Since that very public case, some local governments have decided that citizens are free to come and go as they like, without risking arrest. The homeless have freedom of movement, so shouldn't it be expected that ordinary people be allowed to live wherever they want?

In recent decades, a lot of farmers have built houses either for their own use or to rent out. The government has, up to now, denied permanent land-use rights to farmers and continues to threaten to take the land back. The reason why local governments are pushing farmers off their land is so that they can gain fiscal revenue and improve their "performance and image indicators' by doing so.

It is only in extraordinary circumstances, for instance due to significant public interest, that the civil rights of the people are constrained. Any change in land stewardship should be implemented under the vigorous democratic rule of law so that the definition of public interest is clear, the land transaction is voluntary, the alternatives have been taken into account, the price evaluation is independent and the compensation isn't lower than the market price.

Although the commercial exploitation of land involves the thorny issue of profit redistribution -which should not be wholly attributed to farmers- authorities could adjust the situation through the land tax instead of robbing farmers of the fruits of their efforts.

Read the original article in Chinese

Photo - Kyle Taylor

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How Thailand's Lèse-Majesté Law Is Used To Stifle All Protest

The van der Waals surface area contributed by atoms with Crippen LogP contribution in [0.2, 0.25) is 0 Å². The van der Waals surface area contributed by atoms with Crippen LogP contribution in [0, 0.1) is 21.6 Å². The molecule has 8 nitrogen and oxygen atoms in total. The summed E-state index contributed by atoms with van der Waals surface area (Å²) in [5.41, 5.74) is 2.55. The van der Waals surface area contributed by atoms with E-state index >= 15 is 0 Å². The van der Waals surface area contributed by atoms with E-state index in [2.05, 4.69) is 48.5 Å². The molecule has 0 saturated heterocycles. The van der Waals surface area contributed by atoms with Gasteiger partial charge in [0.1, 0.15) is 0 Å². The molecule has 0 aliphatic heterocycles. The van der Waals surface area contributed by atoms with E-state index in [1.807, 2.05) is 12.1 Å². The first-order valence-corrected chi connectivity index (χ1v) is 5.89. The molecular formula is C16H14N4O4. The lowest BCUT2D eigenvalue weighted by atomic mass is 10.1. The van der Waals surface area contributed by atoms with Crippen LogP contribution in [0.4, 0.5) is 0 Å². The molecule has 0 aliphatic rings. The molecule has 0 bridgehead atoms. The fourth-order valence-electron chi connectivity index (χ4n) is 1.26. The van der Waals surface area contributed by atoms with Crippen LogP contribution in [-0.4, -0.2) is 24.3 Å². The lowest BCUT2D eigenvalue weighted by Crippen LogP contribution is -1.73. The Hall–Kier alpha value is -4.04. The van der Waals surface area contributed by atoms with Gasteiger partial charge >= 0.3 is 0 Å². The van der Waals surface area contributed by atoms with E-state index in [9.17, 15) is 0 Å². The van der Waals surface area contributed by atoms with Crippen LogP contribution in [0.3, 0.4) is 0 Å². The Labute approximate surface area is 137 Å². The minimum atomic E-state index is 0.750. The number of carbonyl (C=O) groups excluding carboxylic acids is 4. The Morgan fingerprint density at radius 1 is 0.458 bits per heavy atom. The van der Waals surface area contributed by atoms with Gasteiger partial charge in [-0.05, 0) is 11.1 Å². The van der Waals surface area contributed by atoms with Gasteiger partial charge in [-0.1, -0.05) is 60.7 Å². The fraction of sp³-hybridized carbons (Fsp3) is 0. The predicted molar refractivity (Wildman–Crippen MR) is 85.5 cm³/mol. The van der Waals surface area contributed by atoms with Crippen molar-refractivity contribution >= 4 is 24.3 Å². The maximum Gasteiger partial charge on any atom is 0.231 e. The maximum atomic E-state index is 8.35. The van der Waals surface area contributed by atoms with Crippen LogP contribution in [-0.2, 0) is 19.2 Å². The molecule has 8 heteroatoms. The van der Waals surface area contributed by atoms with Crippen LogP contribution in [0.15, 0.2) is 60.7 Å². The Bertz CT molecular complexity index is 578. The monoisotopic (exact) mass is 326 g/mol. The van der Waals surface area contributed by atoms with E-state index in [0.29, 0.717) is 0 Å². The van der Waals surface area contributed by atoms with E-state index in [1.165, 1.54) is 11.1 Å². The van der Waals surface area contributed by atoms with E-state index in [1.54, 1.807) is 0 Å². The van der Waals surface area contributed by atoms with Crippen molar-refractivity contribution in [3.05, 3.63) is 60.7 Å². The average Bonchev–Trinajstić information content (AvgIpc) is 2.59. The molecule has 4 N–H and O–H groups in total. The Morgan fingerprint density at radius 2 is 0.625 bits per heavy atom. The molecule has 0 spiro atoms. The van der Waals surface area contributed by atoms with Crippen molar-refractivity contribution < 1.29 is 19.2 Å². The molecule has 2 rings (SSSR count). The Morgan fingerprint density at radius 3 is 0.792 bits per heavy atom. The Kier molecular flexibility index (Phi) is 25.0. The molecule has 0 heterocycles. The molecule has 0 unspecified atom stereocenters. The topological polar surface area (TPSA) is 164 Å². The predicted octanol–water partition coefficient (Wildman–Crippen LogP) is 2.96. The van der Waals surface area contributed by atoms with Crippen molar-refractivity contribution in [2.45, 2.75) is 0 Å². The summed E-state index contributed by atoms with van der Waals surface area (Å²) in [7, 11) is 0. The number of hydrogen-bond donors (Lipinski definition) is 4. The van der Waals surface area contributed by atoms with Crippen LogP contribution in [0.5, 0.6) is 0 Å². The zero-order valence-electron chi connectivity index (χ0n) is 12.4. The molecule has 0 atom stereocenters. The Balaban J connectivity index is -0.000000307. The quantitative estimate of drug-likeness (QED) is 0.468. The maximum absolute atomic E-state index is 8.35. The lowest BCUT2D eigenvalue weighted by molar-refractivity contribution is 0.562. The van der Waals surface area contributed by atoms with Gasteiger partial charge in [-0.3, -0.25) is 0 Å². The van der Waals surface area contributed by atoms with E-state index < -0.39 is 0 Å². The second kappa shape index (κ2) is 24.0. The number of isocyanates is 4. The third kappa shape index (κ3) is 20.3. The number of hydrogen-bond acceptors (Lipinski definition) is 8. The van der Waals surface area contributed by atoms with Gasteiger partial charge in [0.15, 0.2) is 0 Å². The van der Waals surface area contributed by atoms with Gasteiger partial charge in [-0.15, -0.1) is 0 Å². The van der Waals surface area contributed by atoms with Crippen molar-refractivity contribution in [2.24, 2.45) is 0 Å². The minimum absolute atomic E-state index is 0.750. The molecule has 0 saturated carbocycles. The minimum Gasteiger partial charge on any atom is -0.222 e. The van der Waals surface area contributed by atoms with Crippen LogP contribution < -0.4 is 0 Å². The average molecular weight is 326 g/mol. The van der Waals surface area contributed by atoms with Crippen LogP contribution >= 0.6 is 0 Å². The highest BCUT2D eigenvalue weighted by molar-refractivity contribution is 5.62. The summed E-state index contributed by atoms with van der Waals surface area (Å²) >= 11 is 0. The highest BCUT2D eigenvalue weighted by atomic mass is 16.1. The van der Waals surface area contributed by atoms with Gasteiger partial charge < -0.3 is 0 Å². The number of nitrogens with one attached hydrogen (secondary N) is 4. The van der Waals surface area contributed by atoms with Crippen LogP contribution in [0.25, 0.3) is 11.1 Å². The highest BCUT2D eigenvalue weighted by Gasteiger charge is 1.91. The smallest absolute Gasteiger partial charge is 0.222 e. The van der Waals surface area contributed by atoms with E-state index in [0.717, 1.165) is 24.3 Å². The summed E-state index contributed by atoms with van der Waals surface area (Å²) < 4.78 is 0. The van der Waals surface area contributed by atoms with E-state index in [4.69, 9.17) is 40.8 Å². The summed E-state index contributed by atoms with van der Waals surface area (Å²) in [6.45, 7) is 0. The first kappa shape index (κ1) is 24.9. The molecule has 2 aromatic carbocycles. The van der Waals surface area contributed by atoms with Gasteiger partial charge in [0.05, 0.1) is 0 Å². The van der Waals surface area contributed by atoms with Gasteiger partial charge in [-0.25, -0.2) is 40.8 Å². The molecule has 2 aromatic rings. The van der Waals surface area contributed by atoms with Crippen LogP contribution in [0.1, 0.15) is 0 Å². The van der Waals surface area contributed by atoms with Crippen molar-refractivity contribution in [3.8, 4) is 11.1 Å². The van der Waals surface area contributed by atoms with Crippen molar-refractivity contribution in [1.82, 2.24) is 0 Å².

Once meant to protect the royal family, the century-old law has become a tool for the military-led government in Bangkok to stamp out all dissent. A new report outlines the abuses.

Pro-Democracy protest at The Criminal Court in Bangkok, Thailand

Laura Valentina Cortés Sierra

"We need to reform the institution of the monarchy in Thailand. It is the root of the problem." Those words, from Thai student activist Juthatip Sirikan, are a clear expression of the growing youth-led movement that is challenging the legitimacy of the government and demanding deep political changes in the Southeast Asian nation. Yet those very same words could also send Sirikan to jail.

Thailand's Criminal Code 'Lèse-Majesté' Article 112 imposes jail terms for defaming, insulting, or threatening the monarchy, with sentences of three to 15 years. This law has been present in Thai politics since 1908, though applied sparingly, only when direct verbal or written attacks against members of the royal family.